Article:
Internship and Externship Experiences, Faculty Mentors Helped 3L Find His Calling in Criminal Law

Peraza in the courtroom looking at the camera

When Daniel Peraza Soles L’24 started at the Syracuse University College of Law, he wasn’t sure what area of the profession he wanted to pursue. But, after taking classes from experts in the field and participating in externships and internships over two summers, he decided that criminal law was the way to go.

Two pivotal experiences helped shape his choice. The first was working in the summer of 2022 as an extern at the Public Defender’s Office for the Ninth Judicial Circuit Court in Orlando, Florida. He credits “four amazing felony attorneys” from the Public Defender’s Office for serving as mentors and allowing him to see what goes into preparing for a criminal court case.

“I was able to sit in on psychological evaluations, go into jail cells and meet with the clients and more,” he says. “It’s interesting work, and I started to see how this experience also helped people along the way.”

His second experience, in the summer of 2023, helped to solidify his decision when he worked as an intern with the Office of the Federal Public Defender for the Northern District of New York.

Peraza working on a laptop with classmates in Dineen Hall

“The work I did there was invaluable,” he says. “I was given many opportunities to come up with my own creative ideas to help the attorneys assist clients in any way possible.”

This led Peraza Soles’ interest in finding out more about the defendants’ backgrounds. “Part of the work of a criminal defense attorney is discovering as much as they can about an individual’s health or family struggles in order to bring these things to light and see how we can make their experiences known at sentencing,” he explains. “You’re dealing with someone’s life, so it’s incredibly important information to have at the time a person is sentenced. It’s not about asking for people to be let off for their actions, not at all. It’s more about wanting to make sure the court understands what each person has been exposed to and get them the help they need, so one day they might be able to reintegrate into society.”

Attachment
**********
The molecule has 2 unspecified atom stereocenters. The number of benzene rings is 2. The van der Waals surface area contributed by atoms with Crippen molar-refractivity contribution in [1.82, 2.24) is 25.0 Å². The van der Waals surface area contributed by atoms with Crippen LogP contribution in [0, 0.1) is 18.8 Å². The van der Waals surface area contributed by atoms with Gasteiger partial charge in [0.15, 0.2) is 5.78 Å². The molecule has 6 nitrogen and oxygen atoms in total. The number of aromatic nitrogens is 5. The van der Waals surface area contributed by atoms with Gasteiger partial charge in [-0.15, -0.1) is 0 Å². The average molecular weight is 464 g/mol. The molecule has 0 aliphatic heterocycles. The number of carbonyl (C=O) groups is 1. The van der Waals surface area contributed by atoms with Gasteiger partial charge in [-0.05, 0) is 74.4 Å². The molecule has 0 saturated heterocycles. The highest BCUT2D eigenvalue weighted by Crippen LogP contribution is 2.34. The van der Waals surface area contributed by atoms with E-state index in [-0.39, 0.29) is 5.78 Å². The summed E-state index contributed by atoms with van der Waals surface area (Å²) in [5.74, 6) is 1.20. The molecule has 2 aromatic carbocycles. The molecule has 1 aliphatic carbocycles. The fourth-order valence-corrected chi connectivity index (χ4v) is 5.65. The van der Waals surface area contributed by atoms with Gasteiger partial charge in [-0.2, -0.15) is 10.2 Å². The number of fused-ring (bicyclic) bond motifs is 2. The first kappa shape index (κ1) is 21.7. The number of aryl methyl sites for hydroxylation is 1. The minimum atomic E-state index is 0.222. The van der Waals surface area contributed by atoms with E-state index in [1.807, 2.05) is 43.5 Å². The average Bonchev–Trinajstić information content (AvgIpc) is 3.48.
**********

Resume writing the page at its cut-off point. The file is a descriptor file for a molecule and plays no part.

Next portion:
His interest in criminal law led him to write “People Not Numbers,” a class assignment on Adverse Childhood Experiences (ACE), which, while not an exact indicator, can show the likelihood between the aspects of the home life of minors—negligence, abuse or exposure to drugs and alcohol, for example—and future criminal involvement.

Of course, his coursework and interaction with Syracuse Law faculty over the past three years has also helped affirm his decision. He is grateful to Lauryn P. Gouldin, the Laura J. & Douglas Meredith Professor of Teaching Excellence, Crandall Melvin Professor of Law and director of the Syracuse Civics Initiative, who teaches various courses related to criminal law for being a mentor to him. Gouldin’s scholarship focuses on the Fourth Amendment, and Peraza Soles is grateful to her for “helping me to understand criminal procedures and letting me talk her ear off about what I think about the Fourth Amendment,” he says.

Peraza in the courtroom looking at the camera

He is also especially appreciative of Professor of Law Todd Berger, director, advocacy programs, and a former public defender, for helping him to understand what he could expect in criminal law and assisting him in developing his litigation skills; as well as Associate Teaching Professor Courtney Abbott Hill L’09 for helping him learn to properly prepare legal documents, providing feedback on resumes and cover letters, and encouraging him to take the Multistate Professional Responsibility Examination (MPRE) after 1L, so he wouldn’t have to stress about it as he studies for the bar this summer.

Peraza Soles has been very involved in Syracuse Law since he enrolled. As a 2L, he was vice president of the International Law Society and participated in three different advocacy competitions, most notably the Ulvaldo Herrera National Moot Court Competition. He is grateful for his involvement with the Advocacy Program, which he calls “fantastic advocacy learning experience.”

This year, Peraza Soles is the executive director of the Travis H.D. Lewin Advocacy Honor Society, something he encourages all students to look into, as it is ranked in the top 15 in the nation. And, thanks to his involvement and hard work, Peraza Soles was the recipient of the Syracuse Law’s Rhoda S. and Albert M. Alexander Memorial Scholarship in recognition of his commitment and dedication to public service.

Peraza chatting with a group of students in the hallway of Dineen Hall

Today, Peraza Soles is preparing for his next chapter post-graduation—a full-time job working at the Colorado State Public Defender’s Office. He is excited to use the skills developed over the past three years to represent the rights of others in a court of law.

“Law school is as challenging as people say it is, but if you can get through 1L, you’re golden,” he says. “Keep an open mind when you head to law school and look at different areas to see which ones appeal to you. You just never know. I didn’t imagine going in to criminal defense when I started here three years ago, but then something clicked, and I saw what I think is a great fit for me.”